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The forgotten component - What's up with computer audio?

Last month during QuakeCon it became clearly apparent that computer audio has become somewhat of a forgotten component in the computer industry when talking to gamers and listening to companies at the gaming event. We'll present some benchmark numbers of five different sound solutions as well as provide commentary along the way on our thoughts of computer audio solutions and what should be done to improve things using nVidia's SoundStorm APU as an example.

| Editorials in Audio, Sound & Speakers | Posted: Sep 6, 2004 4:00 am

 

Introduction

 

Last month during QuakeCon near Dallas, Texas in the United States it became clearly apparent to me that computer audio has become somewhat of a forgotten component in the computer industry when talking to gamers and listening to companies at the gaming event.

 

When nVidia released the mighty onboard SoundStorm APU (Audio Processing Unit) back with their nForce chipset for the Athlon XP platform, gamers and general PC enthusiasts around the world were thrilled and thought they were in for a change for the years ahead as far as cinematic quality computer audio goes. It seems like they were wrong though as nVidia basically confirmed at QuakeCon that the hardware powered SoundStorm APU which is the only sound solution capable of encoding Dolby Digital (or AC-3) on the fly would not be part of the upcoming nForce4 chipset. When nVidia let this news out to gamers in the crowd, it was clear that the group was thoroughly disappointed.

 

Not only was the nVidia SoundStorm APU the only sound solution capable of encoding Dolby Digital on the fly (which produces true and accurate 5.1 surround sound via either optical or digital coaxial cable to a set of computer speakers supporting these connections or to an external amplifier), it was also hardware accelerated meaning it does not chew up precise CPU cycles like other inferior onboard solutions which in turn reduces frames per second and do not have the ability to send separate digital signals to anymore than two channels. You'll get 5.1 sound using three analog cables but this type of setup is nowhere near as impressive or realistic as what the SoundStorm produces.

 

But you might as well forget about high quality and impressive sound solutions such as the SoundStorm as nVidia and their motherboard partners in Taiwan don't seem to think this type of quality sound solution is important to consumers. If you can't justify spending hundreds of dollars on an external PCI sound card from companies like Creative, Phillips or Terratec (which is very understandable), also taking into account that all these sound solutions don't offer on the fly hardware encoding of Dolby Digital, you'll need to stick with the cheap and nasty onboard solutions from companies such as Cmedia and Realtek. While these onboard solutions have improved a little over the past few years as far as CPU utilization and general sound quality production goes, computer users deserve much better.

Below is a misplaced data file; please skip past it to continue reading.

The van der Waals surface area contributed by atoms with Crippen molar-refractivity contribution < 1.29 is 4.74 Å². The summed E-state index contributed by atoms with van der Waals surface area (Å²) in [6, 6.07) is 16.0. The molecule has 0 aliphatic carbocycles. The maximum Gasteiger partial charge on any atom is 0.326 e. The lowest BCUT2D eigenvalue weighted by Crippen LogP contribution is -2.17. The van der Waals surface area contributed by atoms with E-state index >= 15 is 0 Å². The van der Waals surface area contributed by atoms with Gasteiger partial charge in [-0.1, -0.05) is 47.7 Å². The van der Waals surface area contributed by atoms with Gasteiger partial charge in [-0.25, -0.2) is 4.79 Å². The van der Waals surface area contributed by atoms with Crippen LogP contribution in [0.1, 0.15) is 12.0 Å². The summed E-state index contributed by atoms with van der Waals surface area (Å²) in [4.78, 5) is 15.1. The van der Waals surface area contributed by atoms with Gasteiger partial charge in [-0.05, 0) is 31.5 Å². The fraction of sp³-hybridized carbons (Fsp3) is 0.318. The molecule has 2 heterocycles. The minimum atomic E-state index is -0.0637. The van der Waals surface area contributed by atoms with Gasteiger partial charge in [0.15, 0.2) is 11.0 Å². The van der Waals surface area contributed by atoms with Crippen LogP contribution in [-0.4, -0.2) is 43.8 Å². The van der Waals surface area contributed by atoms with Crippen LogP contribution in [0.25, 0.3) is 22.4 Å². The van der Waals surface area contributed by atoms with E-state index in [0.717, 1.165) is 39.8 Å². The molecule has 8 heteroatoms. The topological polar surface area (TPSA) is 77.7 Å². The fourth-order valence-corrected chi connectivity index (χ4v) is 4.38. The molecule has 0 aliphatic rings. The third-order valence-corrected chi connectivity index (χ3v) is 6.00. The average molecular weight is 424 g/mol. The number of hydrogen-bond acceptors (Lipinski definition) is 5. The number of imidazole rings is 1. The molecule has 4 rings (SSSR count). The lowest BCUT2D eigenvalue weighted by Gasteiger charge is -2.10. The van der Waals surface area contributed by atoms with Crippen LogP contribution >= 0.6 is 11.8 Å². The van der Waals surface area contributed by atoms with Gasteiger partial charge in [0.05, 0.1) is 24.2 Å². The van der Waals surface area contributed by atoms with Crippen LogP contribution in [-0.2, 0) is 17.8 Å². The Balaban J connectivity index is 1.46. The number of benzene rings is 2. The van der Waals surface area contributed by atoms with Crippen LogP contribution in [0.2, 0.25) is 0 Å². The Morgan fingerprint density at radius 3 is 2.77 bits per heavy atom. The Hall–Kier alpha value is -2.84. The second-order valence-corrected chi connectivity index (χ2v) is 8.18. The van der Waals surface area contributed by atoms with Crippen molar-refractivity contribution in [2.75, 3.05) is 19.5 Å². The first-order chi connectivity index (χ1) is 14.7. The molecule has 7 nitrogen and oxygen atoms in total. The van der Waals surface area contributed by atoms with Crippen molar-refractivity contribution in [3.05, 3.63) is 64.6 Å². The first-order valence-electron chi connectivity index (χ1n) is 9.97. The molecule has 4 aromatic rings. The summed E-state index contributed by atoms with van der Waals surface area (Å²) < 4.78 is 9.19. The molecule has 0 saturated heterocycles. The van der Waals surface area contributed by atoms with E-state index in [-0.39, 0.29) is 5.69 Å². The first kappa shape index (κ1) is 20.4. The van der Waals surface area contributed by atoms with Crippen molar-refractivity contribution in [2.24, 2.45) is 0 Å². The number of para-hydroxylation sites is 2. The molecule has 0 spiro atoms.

Steve (our news poster and resident SoundStorm expert) and I collected a total of five different sound solutions including onboard SoundStorm via the ABIT NF7-S motherboard, Terratec Sixpack 5.1+, Sound Blaster Live! Value, Sound Blaster Audigy2 ZS Platinum Pro and a cheap Cmedia 8738 PCI sound card. We have then compared the true real-world performance (as hard as it was) of all five sound cards in a bunch of today's most popular games over an entire weekend via an expensive high-end Onkyo digital receiver and 5.1 Jamo speaker system . We'll present the benchmark numbers to you and the struggles involved in doing so as well as provide commentary along the way on our thoughts of computer audio solutions and what should be done.

 

It's the forgotten computer component but we are hoping today we can help kick start the revival of computer audio for the better, highlighting a few key points which seem not important to most of the design and manufacturing leaders in the industry.

 

 

 

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Further Reading: Read and find more Audio, Sound & Speakers content at our Audio, Sound & Speakers reviews, guides and articles index page.

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